NLRB charges. Less than a month later, the union filed a charge with the NLRB asserting that the employer unlawfully refused to provide it with requested information. In response, the employer sent a letter to the union and the entire bargaining unit defending its wage proposals, and explaining that the union’s wage proposal was based on contracts from the California market, where union employees were hired as needed with no expectation of regular hours. The parties cancelled future bargaining sessions but continued to exchange contract proposals. In January 2017, the union filed another Board charge alleging that the employer was bargaining in bad faith.

An administrative law judge found that the employer violated Section 8(a)(5) and (1) of the NLRA by not giving the union the financial information it requested and by not bargaining in good faith. The Board agreed in part with the ALJ regarding certain document requests. However, with respect to document requests related to the inability-to-pay claim, it concluded that the employer had retracted and so did not have to provide that information. It further held that the employer had not acted in bad faith.

Appeal. At issue on appeal was whether the employer effectively retracted its claim of inability to pay the union’s wage and benefit proposals, thereby limiting its obligation to produce financial documents to the union. The appeals court also took on the union’s assertion that the employer’s conduct at and away from the bargaining table established that it failed to bargain in good faith.

Retraction. When an employer justifies its bargaining position by claiming an inability to pay the union’s demands, the union may “request financial documents sufficient to substantiate the employer’s position,” observed the appeals court. However, an employer asserting only an unwillingness to pay does not have a duty to produce information about its financial viability, and an employer may retract an inability-to-pay claim and avoid having to produce financial information. A retraction is effective if the employer makes it “unmistakably clear to a union that it has abandoned its plea of poverty.”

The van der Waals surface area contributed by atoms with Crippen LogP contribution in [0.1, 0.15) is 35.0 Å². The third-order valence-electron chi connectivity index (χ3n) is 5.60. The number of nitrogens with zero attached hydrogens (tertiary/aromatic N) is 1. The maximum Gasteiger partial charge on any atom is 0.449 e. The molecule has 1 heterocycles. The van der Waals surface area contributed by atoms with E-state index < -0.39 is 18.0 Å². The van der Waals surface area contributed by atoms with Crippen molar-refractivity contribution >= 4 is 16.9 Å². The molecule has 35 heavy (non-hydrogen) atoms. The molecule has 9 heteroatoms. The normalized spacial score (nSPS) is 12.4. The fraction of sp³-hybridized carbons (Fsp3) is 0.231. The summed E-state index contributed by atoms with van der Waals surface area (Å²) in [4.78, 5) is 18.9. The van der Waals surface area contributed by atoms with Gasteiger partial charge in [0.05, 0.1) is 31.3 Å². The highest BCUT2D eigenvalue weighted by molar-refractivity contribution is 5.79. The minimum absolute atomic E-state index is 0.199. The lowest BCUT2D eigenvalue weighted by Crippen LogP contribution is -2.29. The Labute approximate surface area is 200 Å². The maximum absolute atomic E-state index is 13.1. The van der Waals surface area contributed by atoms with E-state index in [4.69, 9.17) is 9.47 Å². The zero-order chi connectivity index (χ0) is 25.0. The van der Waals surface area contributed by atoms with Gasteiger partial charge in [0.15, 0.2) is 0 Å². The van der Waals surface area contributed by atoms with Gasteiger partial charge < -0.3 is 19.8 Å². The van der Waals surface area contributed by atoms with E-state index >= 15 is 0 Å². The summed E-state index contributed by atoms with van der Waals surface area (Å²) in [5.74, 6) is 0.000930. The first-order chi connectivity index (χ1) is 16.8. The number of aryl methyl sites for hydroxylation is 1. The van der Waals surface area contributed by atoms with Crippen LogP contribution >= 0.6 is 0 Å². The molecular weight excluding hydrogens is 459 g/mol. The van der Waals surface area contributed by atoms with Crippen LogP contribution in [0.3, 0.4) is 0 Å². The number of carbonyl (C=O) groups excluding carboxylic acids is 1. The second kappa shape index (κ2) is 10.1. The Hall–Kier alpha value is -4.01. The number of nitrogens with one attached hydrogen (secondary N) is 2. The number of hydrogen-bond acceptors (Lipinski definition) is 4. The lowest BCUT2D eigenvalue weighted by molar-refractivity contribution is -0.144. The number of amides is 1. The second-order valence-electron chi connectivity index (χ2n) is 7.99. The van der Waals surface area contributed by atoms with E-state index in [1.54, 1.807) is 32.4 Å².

The employer conceded that statements by its attorney at the second bargaining session constituted an inability-to-pay claim. However, after the union requested financial information, the attorney clarified that the employer’s position was not an inability to pay the union’s requested wage rates due to lack of revenue; it expressly communicated that its refusal to pay stemmed instead from a judgment regarding appropriate business strategy. The Ninth Circuit agreed that this was a clear disavowal of a claim of poverty, rejecting the union’s assertion that the retraction was not effective because the employer had maintained the same bargaining posture after its purported retraction.

Substantial evidence supported the Board’s finding that the substance of the employer’s bargaining position was an unwillingness to pay the union’s demands, not an inability to pay. Although the employer expressly declined to deviate from its business model due to financial considerations, not every financially motivated decision by an employer establishes that the employer lacks an ability to pay, explained the appeals court. As a result, the court affirmed the Board’s decision that the employer’s failure to produce financial documents did not violate the Act.

Bad-faith bargaining. Pointing to the employer’s conduct during bargaining, the union further asserted that it failed to bargain in good faith. With regard to its wage proposal, the employer specified a starting pay range for new employees with an opportunity for merit increases and guaranteed existing employees that they would not have their wages reduced under the proposed wage structure. Moreover, it provided its performance-appraisal scale—it did not hide how it would set employee compensation. The fact that the employer never changed its wage proposal did not itself establish that it acted in bad faith. Thus, substantial evidence supported the Board’s conclusion that the employer’s wage and benefit proposals did not indicate bad faith.

Nor did the employer’s discipline proposals or its conduct away from the bargaining table evidence bad faith, including its withholding certain documents, or the company president telling Philadelphia employees, the day before their union election, that negotiations in Seattle were at a stalemate and that the company would not enter into an agreement that would negatively impact the business.